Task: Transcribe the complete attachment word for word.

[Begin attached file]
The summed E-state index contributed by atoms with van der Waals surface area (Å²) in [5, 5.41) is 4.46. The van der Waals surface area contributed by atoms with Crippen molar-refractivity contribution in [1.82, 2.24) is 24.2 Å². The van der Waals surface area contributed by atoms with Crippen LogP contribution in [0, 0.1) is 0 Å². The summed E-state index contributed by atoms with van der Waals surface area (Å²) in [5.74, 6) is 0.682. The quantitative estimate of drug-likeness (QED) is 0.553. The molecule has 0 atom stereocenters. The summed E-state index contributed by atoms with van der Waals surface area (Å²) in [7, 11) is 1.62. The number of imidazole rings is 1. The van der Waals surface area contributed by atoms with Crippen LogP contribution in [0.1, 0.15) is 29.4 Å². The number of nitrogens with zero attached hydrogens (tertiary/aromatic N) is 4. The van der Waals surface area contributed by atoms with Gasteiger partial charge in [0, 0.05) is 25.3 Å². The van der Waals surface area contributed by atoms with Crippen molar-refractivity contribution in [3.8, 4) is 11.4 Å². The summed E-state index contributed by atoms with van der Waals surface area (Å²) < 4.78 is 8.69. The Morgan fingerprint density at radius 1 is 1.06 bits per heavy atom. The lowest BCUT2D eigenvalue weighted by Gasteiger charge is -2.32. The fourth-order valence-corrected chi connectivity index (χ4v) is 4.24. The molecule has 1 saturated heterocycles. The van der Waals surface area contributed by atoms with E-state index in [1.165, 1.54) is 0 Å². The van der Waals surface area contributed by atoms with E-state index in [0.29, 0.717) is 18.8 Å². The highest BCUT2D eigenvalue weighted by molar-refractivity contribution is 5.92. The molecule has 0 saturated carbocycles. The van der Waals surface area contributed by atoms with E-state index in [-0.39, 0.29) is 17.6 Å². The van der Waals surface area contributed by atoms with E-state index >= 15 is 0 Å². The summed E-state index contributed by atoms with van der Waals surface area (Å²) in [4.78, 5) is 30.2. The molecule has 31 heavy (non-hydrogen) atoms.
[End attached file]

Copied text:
The summed E-state index contributed by atoms with van der Waals surface area (Å²) in [5, 5.41) is 4.46. The van der Waals surface area contributed by atoms with Crippen molar-refractivity contribution in [1.82, 2.24) is 24.2 Å². The van der Waals surface area contributed by atoms with Crippen LogP contribution in [0, 0.1) is 0 Å². The summed E-state index contributed by atoms with van der Waals surface area (Å²) in [5.74, 6) is 0.682. The quantitative estimate of drug-likeness (QED) is 0.553. The molecule has 0 atom stereocenters. The summed E-state index contributed by atoms with van der Waals surface area (Å²) in [7, 11) is 1.62. The number of imidazole rings is 1. The van der Waals surface area contributed by atoms with Crippen LogP contribution in [0.1, 0.15) is 29.4 Å². The number of nitrogens with zero attached hydrogens (tertiary/aromatic N) is 4. The van der Waals surface area contributed by atoms with Gasteiger partial charge in [0, 0.05) is 25.3 Å². The van der Waals surface area contributed by atoms with Crippen molar-refractivity contribution in [3.8, 4) is 11.4 Å². The summed E-state index contributed by atoms with van der Waals surface area (Å²) < 4.78 is 8.69. The Morgan fingerprint density at radius 1 is 1.06 bits per heavy atom. The lowest BCUT2D eigenvalue weighted by Gasteiger charge is -2.32. The fourth-order valence-corrected chi connectivity index (χ4v) is 4.24. The molecule has 1 saturated heterocycles. The van der Waals surface area contributed by atoms with E-state index in [1.165, 1.54) is 0 Å². The van der Waals surface area contributed by atoms with E-state index in [0.29, 0.717) is 18.8 Å². The highest BCUT2D eigenvalue weighted by molar-refractivity contribution is 5.92. The molecule has 0 saturated carbocycles. The van der Waals surface area contributed by atoms with E-state index in [-0.39, 0.29) is 17.6 Å². The van der Waals surface area contributed by atoms with E-state index >= 15 is 0 Å². The summed E-state index contributed by atoms with van der Waals surface area (Å²) in [4.78, 5) is 30.2. The molecule has 31 heavy (non-hydrogen) atoms.